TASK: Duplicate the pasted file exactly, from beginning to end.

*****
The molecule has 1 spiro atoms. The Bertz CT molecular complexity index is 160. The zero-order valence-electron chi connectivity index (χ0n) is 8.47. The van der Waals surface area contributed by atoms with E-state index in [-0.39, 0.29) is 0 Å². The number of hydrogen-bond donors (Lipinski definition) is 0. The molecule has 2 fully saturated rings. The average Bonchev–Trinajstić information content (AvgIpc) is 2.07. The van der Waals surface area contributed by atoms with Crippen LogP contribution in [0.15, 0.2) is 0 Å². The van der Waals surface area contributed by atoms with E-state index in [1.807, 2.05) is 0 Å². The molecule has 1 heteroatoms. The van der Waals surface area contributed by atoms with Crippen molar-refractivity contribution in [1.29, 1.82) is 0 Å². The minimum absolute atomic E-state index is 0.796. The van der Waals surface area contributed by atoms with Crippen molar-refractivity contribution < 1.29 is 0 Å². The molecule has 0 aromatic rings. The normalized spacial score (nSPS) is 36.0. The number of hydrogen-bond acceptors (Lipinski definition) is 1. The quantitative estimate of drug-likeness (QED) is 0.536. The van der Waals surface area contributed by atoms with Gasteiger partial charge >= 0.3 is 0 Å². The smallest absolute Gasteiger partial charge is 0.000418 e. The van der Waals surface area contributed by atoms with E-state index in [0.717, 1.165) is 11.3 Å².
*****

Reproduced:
The molecule has 1 spiro atoms. The Bertz CT molecular complexity index is 160. The zero-order valence-electron chi connectivity index (χ0n) is 8.47. The van der Waals surface area contributed by atoms with E-state index in [-0.39, 0.29) is 0 Å². The number of hydrogen-bond donors (Lipinski definition) is 0. The molecule has 2 fully saturated rings. The average Bonchev–Trinajstić information content (AvgIpc) is 2.07. The van der Waals surface area contributed by atoms with Crippen LogP contribution in [0.15, 0.2) is 0 Å². The van der Waals surface area contributed by atoms with E-state index in [1.807, 2.05) is 0 Å². The molecule has 1 heteroatoms. The van der Waals surface area contributed by atoms with Crippen molar-refractivity contribution in [1.29, 1.82) is 0 Å². The minimum absolute atomic E-state index is 0.796. The van der Waals surface area contributed by atoms with Crippen molar-refractivity contribution < 1.29 is 0 Å². The molecule has 0 aromatic rings. The normalized spacial score (nSPS) is 36.0. The number of hydrogen-bond acceptors (Lipinski definition) is 1. The quantitative estimate of drug-likeness (QED) is 0.536. The van der Waals surface area contributed by atoms with Gasteiger partial charge >= 0.3 is 0 Å². The smallest absolute Gasteiger partial charge is 0.000418 e. The van der Waals surface area contributed by atoms with E-state index in [0.717, 1.165) is 11.3 Å².